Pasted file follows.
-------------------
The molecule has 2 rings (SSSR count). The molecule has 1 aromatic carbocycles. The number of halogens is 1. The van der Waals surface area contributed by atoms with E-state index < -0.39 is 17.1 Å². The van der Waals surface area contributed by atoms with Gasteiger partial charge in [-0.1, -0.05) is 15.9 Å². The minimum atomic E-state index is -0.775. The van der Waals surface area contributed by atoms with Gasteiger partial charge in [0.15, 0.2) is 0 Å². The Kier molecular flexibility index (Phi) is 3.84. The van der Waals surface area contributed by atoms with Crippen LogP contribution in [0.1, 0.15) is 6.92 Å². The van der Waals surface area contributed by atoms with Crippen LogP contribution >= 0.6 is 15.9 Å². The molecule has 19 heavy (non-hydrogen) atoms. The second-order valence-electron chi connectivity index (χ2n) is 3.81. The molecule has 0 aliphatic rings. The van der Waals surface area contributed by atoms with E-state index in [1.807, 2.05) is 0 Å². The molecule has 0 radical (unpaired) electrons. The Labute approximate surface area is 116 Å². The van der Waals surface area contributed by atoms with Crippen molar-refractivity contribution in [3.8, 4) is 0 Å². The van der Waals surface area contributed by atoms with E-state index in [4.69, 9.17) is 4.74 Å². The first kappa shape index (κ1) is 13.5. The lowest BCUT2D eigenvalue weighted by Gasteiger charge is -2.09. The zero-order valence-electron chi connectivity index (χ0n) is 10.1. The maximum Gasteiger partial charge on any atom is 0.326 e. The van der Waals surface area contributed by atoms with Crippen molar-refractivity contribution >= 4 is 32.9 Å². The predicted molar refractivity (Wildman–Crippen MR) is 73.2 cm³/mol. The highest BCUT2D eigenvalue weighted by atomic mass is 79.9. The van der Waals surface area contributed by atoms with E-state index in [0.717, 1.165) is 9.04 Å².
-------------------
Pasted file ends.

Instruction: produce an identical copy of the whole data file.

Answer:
The molecule has 2 rings (SSSR count). The molecule has 1 aromatic carbocycles. The number of halogens is 1. The van der Waals surface area contributed by atoms with E-state index < -0.39 is 17.1 Å². The van der Waals surface area contributed by atoms with Gasteiger partial charge in [-0.1, -0.05) is 15.9 Å². The minimum atomic E-state index is -0.775. The van der Waals surface area contributed by atoms with Gasteiger partial charge in [0.15, 0.2) is 0 Å². The Kier molecular flexibility index (Phi) is 3.84. The van der Waals surface area contributed by atoms with Crippen LogP contribution in [0.1, 0.15) is 6.92 Å². The van der Waals surface area contributed by atoms with Crippen LogP contribution >= 0.6 is 15.9 Å². The molecule has 19 heavy (non-hydrogen) atoms. The second-order valence-electron chi connectivity index (χ2n) is 3.81. The molecule has 0 aliphatic rings. The van der Waals surface area contributed by atoms with E-state index in [1.807, 2.05) is 0 Å². The molecule has 0 radical (unpaired) electrons. The Labute approximate surface area is 116 Å². The van der Waals surface area contributed by atoms with Crippen molar-refractivity contribution in [3.8, 4) is 0 Å². The van der Waals surface area contributed by atoms with E-state index in [4.69, 9.17) is 4.74 Å². The first kappa shape index (κ1) is 13.5. The lowest BCUT2D eigenvalue weighted by Gasteiger charge is -2.09. The zero-order valence-electron chi connectivity index (χ0n) is 10.1. The maximum Gasteiger partial charge on any atom is 0.326 e. The van der Waals surface area contributed by atoms with Crippen molar-refractivity contribution >= 4 is 32.9 Å². The predicted molar refractivity (Wildman–Crippen MR) is 73.2 cm³/mol. The highest BCUT2D eigenvalue weighted by atomic mass is 79.9. The van der Waals surface area contributed by atoms with E-state index in [0.717, 1.165) is 9.04 Å².